Boasting arguably Spain's most beautiful stretch of coastline, the 'wild' coast, and having as its capital, the vibrant, cosmopolitan city of Barcelona, Catalonia has long been a magnet for travellers wishing to avoid the large, more commercial resorts which have become the norm along many of Spain’s other, mass market coasts. To the south lies the ancient Roman city of Tarragona; to the north lies France and the towering, snow-capped Pyrenees whilst to the east are the lakes, valleys and mountains of Girona and Lerida, two of Catalonia’s four provinces. All along the coast, especially the northern stretch from Barcelona to the French border, you will find rugged cliffs, sandy coves and bustling, picturesque resorts such as Tamariu, Rosas and Llafranch.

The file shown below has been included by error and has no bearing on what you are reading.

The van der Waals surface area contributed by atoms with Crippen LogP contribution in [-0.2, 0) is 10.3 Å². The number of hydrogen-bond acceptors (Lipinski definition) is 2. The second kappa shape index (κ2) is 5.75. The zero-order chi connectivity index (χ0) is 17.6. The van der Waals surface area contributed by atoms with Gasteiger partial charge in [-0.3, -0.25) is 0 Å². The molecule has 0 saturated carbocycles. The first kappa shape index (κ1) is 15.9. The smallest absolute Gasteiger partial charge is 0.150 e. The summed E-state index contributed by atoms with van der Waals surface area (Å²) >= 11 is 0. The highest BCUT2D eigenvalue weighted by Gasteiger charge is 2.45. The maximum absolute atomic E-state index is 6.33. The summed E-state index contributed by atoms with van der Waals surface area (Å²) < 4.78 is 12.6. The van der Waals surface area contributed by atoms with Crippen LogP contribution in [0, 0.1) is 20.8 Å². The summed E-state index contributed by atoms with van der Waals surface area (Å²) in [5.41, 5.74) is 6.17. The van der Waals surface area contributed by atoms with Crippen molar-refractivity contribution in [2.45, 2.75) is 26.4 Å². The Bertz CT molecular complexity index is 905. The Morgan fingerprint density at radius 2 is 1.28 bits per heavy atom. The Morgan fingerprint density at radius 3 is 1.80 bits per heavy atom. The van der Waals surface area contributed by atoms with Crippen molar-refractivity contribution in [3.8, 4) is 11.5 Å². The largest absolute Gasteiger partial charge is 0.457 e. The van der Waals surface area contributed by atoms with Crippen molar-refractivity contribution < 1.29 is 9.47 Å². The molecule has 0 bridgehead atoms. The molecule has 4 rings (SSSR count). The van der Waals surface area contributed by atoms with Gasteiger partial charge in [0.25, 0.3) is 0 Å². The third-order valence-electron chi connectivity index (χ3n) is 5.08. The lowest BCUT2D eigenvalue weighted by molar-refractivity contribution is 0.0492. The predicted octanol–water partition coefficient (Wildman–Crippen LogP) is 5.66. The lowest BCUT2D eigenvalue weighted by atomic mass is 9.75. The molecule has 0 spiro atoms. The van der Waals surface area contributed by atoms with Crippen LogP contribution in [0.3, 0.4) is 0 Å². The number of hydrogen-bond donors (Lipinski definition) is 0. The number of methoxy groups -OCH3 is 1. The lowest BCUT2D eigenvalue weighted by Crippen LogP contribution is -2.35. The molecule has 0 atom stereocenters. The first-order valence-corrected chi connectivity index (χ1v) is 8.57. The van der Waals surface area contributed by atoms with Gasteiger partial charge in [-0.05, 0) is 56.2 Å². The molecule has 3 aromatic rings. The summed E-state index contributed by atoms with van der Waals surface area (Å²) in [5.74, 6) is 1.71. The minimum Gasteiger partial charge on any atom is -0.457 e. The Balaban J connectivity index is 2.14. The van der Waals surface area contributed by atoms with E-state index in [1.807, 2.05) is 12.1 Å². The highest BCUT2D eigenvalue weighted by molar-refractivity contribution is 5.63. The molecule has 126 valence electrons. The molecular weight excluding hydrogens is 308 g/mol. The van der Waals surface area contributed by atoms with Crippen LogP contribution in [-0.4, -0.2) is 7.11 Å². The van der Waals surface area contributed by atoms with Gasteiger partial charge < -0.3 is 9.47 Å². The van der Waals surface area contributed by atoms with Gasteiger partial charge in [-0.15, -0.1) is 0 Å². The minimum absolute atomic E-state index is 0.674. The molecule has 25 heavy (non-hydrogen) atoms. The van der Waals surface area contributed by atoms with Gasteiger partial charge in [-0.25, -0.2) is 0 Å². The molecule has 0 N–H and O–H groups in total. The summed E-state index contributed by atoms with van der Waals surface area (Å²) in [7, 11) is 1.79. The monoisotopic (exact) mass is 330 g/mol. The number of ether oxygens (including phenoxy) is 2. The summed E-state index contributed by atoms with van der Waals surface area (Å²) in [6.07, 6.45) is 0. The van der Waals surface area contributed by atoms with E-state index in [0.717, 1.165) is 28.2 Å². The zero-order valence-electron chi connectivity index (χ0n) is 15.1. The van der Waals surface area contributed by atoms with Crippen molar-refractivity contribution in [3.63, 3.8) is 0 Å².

Throughout Catalonia people are extremely proud of their history, their traditions and, above all, their language, Catalan. They enjoy a huge number of local fiestas, most of which take place during the summer months, and they maintain, with justification, that their cuisine ranks amongst the finest in Europe. The heat in this part of Spain is less intense than in southern parts of the Mediterranean and is especially agreeable in early and late summer, ideal times to explore this beautiful and very welcoming corner of the Iberian Peninsula.